Jan 1, 1998
The Department of Defense (DoD) has long recognized the importance of quality personnel in carrying out the country's national security policy and devotes considerable resources to attracting and retaining the best people. A substantial portion of these resources—several billion dollars annually—goes toward Quality of Life programs. However, many of these programs were designed when the military was very different from what it is today; bases were isolated, most members were single, and salaries were lower compared with those of their civilian peers. Are yesterday's programs the right ones for today's military? Are they properly funded? RAND researcher Richard Buddin proposes a way to answer these questions in Building a Personnel Support Agenda: Goals, Analysis Framework, and Data Requirements. He evaluates the goals and funding mechanisms, a set of methodological tools, and data sources. His analysis reveals that DoD goals for its Quality of Life programs need to be more specific; that no single tool is adequate to evaluate these programs but a combination of tools would be; and that DoD needs more and better data to assess service-member problems and the programs that address them.
DoD has stated goals for its Quality of Life programs, but these tend to be too general to support evaluation. Contribution to readiness is a traditional goal, but readiness is extraordinarily difficult to measure. Defining how personnel programs advance readiness is even more difficult. Some outcomes, such as retention, are easily measured, but charting the relationship between outcomes and programs is problematic. For example, the Army spent about $700 per member on personnel support programs in FY96. Increasing expenditures by 10 percent would amount to only $70, and it would be difficult to assess how such a small change affected retention.
More intermediate goals are needed. For example, if long separations reduce retention, a program that eases problems caused by separation could be established. Still needed—and still elusive—are objective standards. However, good comparison groups could be defined (e.g., families whose members do not deploy compared with those whose members do), and more focused goals would enable better analysis.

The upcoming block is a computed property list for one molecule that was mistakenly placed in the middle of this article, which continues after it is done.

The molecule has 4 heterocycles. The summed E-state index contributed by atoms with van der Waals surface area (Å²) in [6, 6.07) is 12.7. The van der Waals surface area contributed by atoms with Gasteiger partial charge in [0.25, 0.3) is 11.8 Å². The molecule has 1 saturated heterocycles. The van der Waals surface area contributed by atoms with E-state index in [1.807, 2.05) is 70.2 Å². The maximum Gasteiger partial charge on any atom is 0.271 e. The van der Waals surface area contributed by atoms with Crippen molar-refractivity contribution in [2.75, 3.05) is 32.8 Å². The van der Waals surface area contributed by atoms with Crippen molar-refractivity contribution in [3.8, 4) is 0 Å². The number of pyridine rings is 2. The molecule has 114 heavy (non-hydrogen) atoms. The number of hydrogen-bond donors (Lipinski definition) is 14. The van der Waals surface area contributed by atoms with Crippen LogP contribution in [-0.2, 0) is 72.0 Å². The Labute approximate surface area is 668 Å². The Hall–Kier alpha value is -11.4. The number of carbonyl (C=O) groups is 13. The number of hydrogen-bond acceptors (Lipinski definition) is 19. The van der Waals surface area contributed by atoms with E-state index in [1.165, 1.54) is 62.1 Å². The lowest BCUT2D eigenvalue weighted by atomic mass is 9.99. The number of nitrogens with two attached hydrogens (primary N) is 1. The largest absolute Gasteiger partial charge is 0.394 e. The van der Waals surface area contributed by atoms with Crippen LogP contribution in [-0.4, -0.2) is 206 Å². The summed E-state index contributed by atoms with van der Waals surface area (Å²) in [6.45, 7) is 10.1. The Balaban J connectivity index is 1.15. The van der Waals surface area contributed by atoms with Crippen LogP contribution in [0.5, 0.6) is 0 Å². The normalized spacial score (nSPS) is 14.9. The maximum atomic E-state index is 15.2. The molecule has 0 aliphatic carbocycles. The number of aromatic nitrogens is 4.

Funding for Quality of Life programs comes from congressional appropriations and from income generated by the programs themselves. Probably the best-known program is the military post exchange. In recent years, revenue from the exchanges has fallen because of com-petition from large discounters such as Wal-Mart. The military has responded by cutting costs and seeking to use revenues from profitable programs to offset costs for unprofitable ones. However, this tax-and-subsidy approach is neither efficient nor fair; people tend to overuse the subsidized programs and underuse those with inflated prices. Similarly, some pay a disproportionate share of the tax, and others receive an unfair portion of the benefit.
Buddin examined five research methodologies for assessing personnel support programs: nonwage benefits, compensating wage differential, individual well-being, community environment, and program use and retention. All offer benefits. For example, nonwage benefits comprise a familiar economic tool that offers a rigorous and systematic method for determining whether a program ought to be part of a compensation package. Compensating wage differentials are good at accounting for workplace differences, and several aspects of military service—danger, separations, frequent moves—argue for such differentials. And the community environment approach facilitates comparisons across different military communities.